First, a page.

RCMA offers one of the industry's finest conferences, with top-notch keynote speakers and highly regarded breakout session speakers. RCMA also offers Behind-the-Scenes Experiences, during which religious meeting planners learn from professionals about the inner workings of hotels, convention centers, media organizations, and more. RCMA is the only meeting industry organization that offers its members this type of experience.
The idea for the Behind-the-Scenes Experiences came when Woodring was attending a familiarization trip. His group suddenly was roused from their banquet tables and put to work on the plating line in the kitchen.
“I enjoyed the experience so much that we adapted it to RCMA,” he says.
The Behind-the-Scenes Experiences debuted at RCMA 1993 in Chicago, at the Chicago Hyatt. The offering worked out wonderfully, and the back-of-the-house glimpses have been a popular element of the RCMA program ever since.
RCMA's educational innovations include the Kollege of Kongregatin' Knowledge, an interactive, fun way for attendees to test their meeting planning know-how by answering questions posed by “professors” of meeting management. Still another educational development is “You Be the Judge,” during which the audience becomes jurors rendering a decision in a contractual dispute. A new “You Be the Judge” is planned for the 2002 conference in Tampa.
RCMA recently established a partnership with PlanSoft, an online site-selection service. RCMA members can access PlanSoft's database of hotels to do site research and make requests for proposals online. In addition, RCMA offers complimentary accidental death and dismemberment insurance to all its members, and in 1991 established the first industry scholarship program to help members who need financial assistance in becoming Certified Meeting Professionals.
Meetings are about building relationships, and RCMA has been helping its members form long-lasting partnerships for 30 years.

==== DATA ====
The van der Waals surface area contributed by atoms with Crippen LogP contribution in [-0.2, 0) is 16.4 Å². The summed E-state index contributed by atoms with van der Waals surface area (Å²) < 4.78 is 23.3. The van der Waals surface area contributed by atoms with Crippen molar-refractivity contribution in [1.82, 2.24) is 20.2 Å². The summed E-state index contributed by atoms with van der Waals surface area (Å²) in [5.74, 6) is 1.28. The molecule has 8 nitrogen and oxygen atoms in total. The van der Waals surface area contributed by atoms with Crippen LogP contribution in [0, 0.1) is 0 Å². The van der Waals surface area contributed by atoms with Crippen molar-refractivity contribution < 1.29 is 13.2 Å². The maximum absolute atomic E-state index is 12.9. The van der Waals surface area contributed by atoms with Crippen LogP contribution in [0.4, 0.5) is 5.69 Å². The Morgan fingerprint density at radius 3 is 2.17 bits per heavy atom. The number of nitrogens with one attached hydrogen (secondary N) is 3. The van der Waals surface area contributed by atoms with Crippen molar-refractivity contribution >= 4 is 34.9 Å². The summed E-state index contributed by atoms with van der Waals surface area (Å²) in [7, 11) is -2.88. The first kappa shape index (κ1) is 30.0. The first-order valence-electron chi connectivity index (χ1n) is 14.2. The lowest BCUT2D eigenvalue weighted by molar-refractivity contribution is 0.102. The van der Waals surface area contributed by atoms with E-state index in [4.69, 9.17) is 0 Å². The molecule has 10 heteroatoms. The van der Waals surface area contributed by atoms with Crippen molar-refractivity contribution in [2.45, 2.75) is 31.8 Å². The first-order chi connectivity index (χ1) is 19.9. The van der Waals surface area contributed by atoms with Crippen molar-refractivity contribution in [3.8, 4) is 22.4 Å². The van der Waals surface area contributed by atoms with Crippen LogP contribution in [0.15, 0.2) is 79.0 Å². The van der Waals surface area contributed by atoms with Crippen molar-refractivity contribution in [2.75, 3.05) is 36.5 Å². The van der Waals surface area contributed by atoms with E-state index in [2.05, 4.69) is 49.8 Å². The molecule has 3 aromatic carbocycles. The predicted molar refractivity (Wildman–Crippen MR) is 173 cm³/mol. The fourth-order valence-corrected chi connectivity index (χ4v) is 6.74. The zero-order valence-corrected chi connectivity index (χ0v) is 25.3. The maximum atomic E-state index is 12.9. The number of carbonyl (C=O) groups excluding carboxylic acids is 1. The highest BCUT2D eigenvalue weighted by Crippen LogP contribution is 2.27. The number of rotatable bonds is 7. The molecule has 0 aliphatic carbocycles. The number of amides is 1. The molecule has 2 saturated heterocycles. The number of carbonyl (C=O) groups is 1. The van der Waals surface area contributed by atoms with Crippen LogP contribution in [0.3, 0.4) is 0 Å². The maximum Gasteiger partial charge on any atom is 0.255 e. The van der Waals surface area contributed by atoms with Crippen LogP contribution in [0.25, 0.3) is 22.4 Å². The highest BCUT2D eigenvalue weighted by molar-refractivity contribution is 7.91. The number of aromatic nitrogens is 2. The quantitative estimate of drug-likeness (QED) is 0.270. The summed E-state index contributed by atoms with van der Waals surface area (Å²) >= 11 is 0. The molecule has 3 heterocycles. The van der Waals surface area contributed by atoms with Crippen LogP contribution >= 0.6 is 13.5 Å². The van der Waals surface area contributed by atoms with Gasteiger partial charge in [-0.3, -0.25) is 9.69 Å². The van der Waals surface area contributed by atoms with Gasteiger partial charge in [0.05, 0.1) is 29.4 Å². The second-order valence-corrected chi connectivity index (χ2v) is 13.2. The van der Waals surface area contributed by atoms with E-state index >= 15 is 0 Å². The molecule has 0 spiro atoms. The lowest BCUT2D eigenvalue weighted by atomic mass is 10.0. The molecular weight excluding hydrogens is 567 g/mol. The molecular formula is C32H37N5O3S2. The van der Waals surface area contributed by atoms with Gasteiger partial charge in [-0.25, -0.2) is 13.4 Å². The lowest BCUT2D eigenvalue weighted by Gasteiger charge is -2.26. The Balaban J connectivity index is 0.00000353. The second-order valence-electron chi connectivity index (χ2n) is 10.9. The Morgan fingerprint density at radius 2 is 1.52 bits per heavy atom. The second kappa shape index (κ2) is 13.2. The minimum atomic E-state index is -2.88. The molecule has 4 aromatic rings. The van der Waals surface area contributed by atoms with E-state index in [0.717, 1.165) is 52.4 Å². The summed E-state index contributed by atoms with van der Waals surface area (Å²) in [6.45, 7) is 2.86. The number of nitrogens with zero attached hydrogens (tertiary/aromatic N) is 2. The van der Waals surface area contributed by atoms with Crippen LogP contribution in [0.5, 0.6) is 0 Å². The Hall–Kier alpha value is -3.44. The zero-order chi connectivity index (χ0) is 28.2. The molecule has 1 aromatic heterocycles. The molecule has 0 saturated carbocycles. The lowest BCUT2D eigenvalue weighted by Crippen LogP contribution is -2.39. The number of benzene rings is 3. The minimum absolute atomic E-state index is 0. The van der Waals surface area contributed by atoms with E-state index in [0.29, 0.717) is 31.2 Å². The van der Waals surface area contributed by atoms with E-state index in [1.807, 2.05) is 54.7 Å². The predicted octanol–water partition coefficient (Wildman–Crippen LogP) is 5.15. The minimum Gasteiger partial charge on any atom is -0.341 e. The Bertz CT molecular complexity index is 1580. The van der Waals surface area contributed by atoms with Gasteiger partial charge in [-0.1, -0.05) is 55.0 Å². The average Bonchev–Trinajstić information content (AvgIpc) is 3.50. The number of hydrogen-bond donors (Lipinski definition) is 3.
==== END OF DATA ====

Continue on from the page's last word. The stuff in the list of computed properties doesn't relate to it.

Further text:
“Our people are dedicated,” Woodring says. “They come to do business. They're kind and truthful with the suppliers. They come from a fellowship of believers. They want to know you as a person, and they become good friends. After that relationship has been established, they follow people, no matter whom they're working for.”
Dozens of meeting-focused events take place each year in the United States, but perhaps no other offers as much friendliness as RCMA. The membership truly feels happy to be together, sharing information, learning from colleagues, and catching up on friendships formed at past RCMA conferences.
RCMA members are updated on industry news, information, and trends throughmagazine and the RCMA Web site. In addition, RCMA conference attendees receive RCMA Highlights, a daily newspaper published on-site.
For all that, RCMA membership dues remain $50 for planners and $100 for associate members, the same as when dues were introduced in 1982.
“We realize that many of our members are paying their dues and conference fees out of their own pockets and can't afford high prices,” Woodring says.
Still a Thrill
The religious meeting industry is a people industry, so the favorite part of the job for Woodring should come as no surprise.
“I enjoy the people,” he says. “I get a thrill working with a wonderful variety of professionals. They're all great people, and many have become my extended family.” In fact, he has been asked on three occasions to officiate at the weddings of RCMA associate members.
“It has been so rewarding to work on a multifaith basis,” he says. “It has been a great honor and privilege to be in such an ecumenical position.”
30 Years of RCMA Conferences
|1976||Kansas City, Mo.|
|1979||St. Louis, Mo.|
|1986||Fort Worth, Texas|
|1987||Long Beach, Calif.|
|1991||Corpus Christi, Texas|
Award of Excellence Recipients
|1992||Leonard G. Wymore|
|1995||John V. Ohlin|
|1999||Barbara A. Main|
He can laugh about it now
RCMA executive director DeWayne Woodring is the only clergyman to be inducted into the Convention Industry Council Hall of Leaders, the highest honor in the meeting industry. However, Woodring wasn't always a leading authority on meetings and meeting planning. In fact, he laughs when he recalls planning his first major religious conference.